To Life: Celebrating Diversity Through the Arts


“To Life” is envisioned as a series of free informal concerts that take place in April of 2013 — between the start of the Florida Holocaust Museum’s annual Genocide and Human Rights month and Earth Day. It might include short presentations by scientists, historians, and other scholars that could help bridge the gap between the culture of creative expression and the world of scientific reason and logic.

These events will be targeted to educators, grassroots activists, clergy, and corporate and institutional executives in the Tampa Bay Community. “To Life” performances are a catalyst to interaction; they will be informal and relaxed, with time both before and after the shows for people to mix and mingle and connect in unexpected ways.

Experiencing some of the best and/or most representative of each culture’s art allows us to move beyond mere tolerance to greater understanding, respect and appreciation for “the other.” It allows us to momentarily grasp the diverse strands of genius that are woven into the fabric of human society.

The events would rely on social media to both get the word out and document the performances. Bloggers and new media people (videomakers, webmasters, producers, etc.) would be encouraged to attend and react online to all the ideas, information, and inspiration.

The Diversity Imperative

“Surely it is not too idealistic to imagine a future global commonwealth in which each of the Earth’s citizens has a reasonable chance to create through his or her own efforts a decent life for self and
family; in which men and woman live in harmony with the Earth and its creatures, cooperating to create and maintain a wholesome environment for all; in which there is an ecology of different cultures, the diversity of which is appreciated and supported; in which war and flagrant violation of human rights in the name of the state has no legitimacy anywhere, and there is universal support of the rule of law throughout the world; and in which throughout the entire human family there is a deep and shared sense in the meaning of life itself.”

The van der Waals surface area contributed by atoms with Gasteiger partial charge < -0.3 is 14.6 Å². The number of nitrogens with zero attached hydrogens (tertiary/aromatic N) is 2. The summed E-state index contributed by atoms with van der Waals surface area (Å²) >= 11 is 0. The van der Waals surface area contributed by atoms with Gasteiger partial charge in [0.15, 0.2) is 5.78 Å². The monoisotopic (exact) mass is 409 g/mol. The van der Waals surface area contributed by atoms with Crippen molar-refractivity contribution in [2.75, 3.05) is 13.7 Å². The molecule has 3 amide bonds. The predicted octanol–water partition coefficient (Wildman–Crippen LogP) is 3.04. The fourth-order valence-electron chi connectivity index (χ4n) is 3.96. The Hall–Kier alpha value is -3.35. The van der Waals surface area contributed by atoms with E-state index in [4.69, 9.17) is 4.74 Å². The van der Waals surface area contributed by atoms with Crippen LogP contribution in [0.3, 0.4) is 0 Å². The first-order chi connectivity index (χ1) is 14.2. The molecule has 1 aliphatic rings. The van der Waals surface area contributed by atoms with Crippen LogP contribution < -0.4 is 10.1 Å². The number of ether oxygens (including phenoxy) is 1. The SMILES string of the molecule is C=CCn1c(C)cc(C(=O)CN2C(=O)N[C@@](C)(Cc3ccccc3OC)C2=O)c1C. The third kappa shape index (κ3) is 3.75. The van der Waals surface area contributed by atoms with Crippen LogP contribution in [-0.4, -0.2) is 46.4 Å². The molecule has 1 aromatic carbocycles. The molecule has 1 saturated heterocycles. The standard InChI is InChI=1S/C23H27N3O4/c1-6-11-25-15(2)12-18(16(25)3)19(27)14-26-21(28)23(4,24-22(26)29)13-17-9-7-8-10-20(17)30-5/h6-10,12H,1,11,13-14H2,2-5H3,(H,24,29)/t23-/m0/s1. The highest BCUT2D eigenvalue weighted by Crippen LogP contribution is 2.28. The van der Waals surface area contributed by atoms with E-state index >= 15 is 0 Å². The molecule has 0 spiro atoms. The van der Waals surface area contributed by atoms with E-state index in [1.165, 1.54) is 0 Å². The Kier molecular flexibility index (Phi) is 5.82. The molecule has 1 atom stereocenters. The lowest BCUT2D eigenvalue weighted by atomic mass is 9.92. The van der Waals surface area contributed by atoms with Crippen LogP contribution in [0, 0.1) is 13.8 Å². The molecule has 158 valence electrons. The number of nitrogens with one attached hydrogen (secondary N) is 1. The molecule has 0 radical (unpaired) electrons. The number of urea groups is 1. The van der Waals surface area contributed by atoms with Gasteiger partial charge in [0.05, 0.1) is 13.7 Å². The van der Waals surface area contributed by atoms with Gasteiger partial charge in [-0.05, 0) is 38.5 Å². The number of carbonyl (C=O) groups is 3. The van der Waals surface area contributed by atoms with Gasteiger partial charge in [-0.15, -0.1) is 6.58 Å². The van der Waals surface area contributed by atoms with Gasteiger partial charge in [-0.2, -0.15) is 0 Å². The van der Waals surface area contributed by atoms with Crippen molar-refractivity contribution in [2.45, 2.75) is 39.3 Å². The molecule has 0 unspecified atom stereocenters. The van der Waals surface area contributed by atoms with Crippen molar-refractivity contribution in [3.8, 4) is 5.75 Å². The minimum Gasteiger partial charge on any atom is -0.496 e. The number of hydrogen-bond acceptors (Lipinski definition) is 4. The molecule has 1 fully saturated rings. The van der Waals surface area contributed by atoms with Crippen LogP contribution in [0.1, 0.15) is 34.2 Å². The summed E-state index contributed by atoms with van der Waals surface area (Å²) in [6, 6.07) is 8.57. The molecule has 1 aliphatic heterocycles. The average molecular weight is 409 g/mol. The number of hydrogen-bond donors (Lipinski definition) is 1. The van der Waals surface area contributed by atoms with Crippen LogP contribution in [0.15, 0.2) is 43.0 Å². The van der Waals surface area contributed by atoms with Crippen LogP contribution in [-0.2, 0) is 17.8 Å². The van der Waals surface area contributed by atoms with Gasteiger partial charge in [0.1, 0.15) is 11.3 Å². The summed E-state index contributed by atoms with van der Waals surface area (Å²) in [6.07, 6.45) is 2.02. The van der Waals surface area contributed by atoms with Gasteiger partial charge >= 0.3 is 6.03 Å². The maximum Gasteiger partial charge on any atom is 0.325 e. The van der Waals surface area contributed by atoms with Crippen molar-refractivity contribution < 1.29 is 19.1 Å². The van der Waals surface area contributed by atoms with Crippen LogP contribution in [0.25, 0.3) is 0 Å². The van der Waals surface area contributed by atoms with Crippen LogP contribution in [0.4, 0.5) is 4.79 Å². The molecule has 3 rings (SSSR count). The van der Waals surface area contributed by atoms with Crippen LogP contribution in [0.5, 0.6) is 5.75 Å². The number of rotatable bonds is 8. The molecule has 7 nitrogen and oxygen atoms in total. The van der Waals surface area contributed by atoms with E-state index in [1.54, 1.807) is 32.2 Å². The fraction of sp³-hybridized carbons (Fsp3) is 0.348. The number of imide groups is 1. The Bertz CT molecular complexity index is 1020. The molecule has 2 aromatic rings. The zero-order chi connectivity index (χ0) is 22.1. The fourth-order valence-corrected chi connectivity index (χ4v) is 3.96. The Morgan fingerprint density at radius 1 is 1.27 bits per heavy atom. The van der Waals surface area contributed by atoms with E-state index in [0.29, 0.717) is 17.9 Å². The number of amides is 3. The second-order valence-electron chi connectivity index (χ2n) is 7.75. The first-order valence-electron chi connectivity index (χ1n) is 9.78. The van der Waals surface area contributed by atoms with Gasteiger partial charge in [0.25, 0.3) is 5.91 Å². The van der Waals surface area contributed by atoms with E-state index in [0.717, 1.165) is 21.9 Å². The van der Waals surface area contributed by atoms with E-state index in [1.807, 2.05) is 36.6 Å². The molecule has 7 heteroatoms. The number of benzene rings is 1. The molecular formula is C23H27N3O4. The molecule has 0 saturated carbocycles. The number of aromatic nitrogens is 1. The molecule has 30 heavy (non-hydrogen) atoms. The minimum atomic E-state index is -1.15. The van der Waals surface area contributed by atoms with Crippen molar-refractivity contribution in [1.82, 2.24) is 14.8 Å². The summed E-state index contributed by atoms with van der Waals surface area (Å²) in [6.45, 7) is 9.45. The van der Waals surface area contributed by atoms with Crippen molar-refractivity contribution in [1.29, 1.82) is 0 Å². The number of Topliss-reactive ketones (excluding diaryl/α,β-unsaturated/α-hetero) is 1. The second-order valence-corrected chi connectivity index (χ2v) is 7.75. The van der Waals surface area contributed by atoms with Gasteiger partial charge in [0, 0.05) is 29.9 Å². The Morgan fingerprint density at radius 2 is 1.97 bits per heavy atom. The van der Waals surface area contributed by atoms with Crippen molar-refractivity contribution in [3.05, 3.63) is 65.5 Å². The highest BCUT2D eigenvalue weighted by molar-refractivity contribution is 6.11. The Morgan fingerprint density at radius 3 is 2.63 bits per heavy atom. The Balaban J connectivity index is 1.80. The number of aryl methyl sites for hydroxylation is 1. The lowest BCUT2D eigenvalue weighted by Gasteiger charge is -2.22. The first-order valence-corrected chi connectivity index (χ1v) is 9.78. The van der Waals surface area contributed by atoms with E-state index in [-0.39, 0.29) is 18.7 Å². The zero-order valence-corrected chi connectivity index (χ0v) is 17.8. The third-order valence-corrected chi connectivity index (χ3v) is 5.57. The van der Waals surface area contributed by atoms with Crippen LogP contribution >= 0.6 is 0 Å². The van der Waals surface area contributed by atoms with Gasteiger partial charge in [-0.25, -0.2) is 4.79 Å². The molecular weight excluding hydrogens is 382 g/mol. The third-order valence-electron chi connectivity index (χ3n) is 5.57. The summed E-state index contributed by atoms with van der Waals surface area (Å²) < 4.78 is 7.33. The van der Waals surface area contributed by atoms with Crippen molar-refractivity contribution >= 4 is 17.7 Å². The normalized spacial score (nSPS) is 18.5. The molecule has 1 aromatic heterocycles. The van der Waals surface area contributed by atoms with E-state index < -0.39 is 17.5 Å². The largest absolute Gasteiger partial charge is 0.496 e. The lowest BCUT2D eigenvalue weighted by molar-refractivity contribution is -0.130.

Willis Harman
Futurist, Social Scientist, Systems Engineer
(Stanford University and SRI International)

Relevant Quotes

“Personally, I experience the greatest degree of pleasure in having contact with works of art. They furnish me with happy feelings of an intensity such as I cannot derive from other realms.”
Albert Einstein

“We will find a way eventually to live with our inborn turmoil, and perhaps find pleasure in viewing it as a primary source of our creativity.”
E.O. Wilson

“Human diversity makes tolerance more than a virtue; it makes it a requirement for survival.”
René Dubos

“If we are to achieve a richer culture, rich in contrasting values, we must recognize the whole gamut of human potentialities, and so weave a less arbitrary social fabric, one in which each diverse gift will find a fitting place.”
Margaret Mead

“If art is to nourish the roots of our culture, society must set the artist free to follow his vision wherever it takes him.”
John F. Kennedy

“I think of art, at its most significant, as a DEW line, a Distant Early Warning system that can always be relied on to tell the old culture what is beginning to happen to it.”
Marshall McLuhan

“The future belongs to people who see possibilities before they become obvious.”
Report from the Club Of Rome — EU Chapter

About the Logo

The mark is composed of the Chai symbol that means “living” in Hebrew. It is spelled with two Hebrew letters, chet and yud. Some believe the symbol refers to G-d, the Breath of Life, and for others it relates to Judaism’s focus on the importance of life.

Chai is related to chaim, meaning “life,” often heard in the toast “l’chaim,” “to life.“

The overall circular design symbolizes wholeness and unity.


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